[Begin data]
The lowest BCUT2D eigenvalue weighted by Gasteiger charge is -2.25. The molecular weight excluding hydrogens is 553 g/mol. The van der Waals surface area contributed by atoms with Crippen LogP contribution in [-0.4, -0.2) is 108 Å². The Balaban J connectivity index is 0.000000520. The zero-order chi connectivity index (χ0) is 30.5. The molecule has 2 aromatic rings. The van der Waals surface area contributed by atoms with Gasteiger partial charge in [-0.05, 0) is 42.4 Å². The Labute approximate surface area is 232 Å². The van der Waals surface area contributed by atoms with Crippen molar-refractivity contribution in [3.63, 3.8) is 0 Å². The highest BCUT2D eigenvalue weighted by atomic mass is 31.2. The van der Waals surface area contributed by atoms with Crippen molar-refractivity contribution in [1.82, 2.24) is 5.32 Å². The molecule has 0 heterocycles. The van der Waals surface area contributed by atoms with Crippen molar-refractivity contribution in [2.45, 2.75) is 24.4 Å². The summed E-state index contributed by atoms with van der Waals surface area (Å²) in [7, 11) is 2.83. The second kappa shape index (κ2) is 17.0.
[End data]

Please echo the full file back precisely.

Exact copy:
The lowest BCUT2D eigenvalue weighted by Gasteiger charge is -2.25. The molecular weight excluding hydrogens is 553 g/mol. The van der Waals surface area contributed by atoms with Crippen LogP contribution in [-0.4, -0.2) is 108 Å². The Balaban J connectivity index is 0.000000520. The zero-order chi connectivity index (χ0) is 30.5. The molecule has 2 aromatic rings. The van der Waals surface area contributed by atoms with Gasteiger partial charge in [-0.05, 0) is 42.4 Å². The Labute approximate surface area is 232 Å². The van der Waals surface area contributed by atoms with Crippen molar-refractivity contribution in [3.63, 3.8) is 0 Å². The highest BCUT2D eigenvalue weighted by atomic mass is 31.2. The van der Waals surface area contributed by atoms with Crippen molar-refractivity contribution in [1.82, 2.24) is 5.32 Å². The molecule has 0 heterocycles. The van der Waals surface area contributed by atoms with Crippen molar-refractivity contribution in [2.45, 2.75) is 24.4 Å². The summed E-state index contributed by atoms with van der Waals surface area (Å²) in [7, 11) is 2.83. The second kappa shape index (κ2) is 17.0.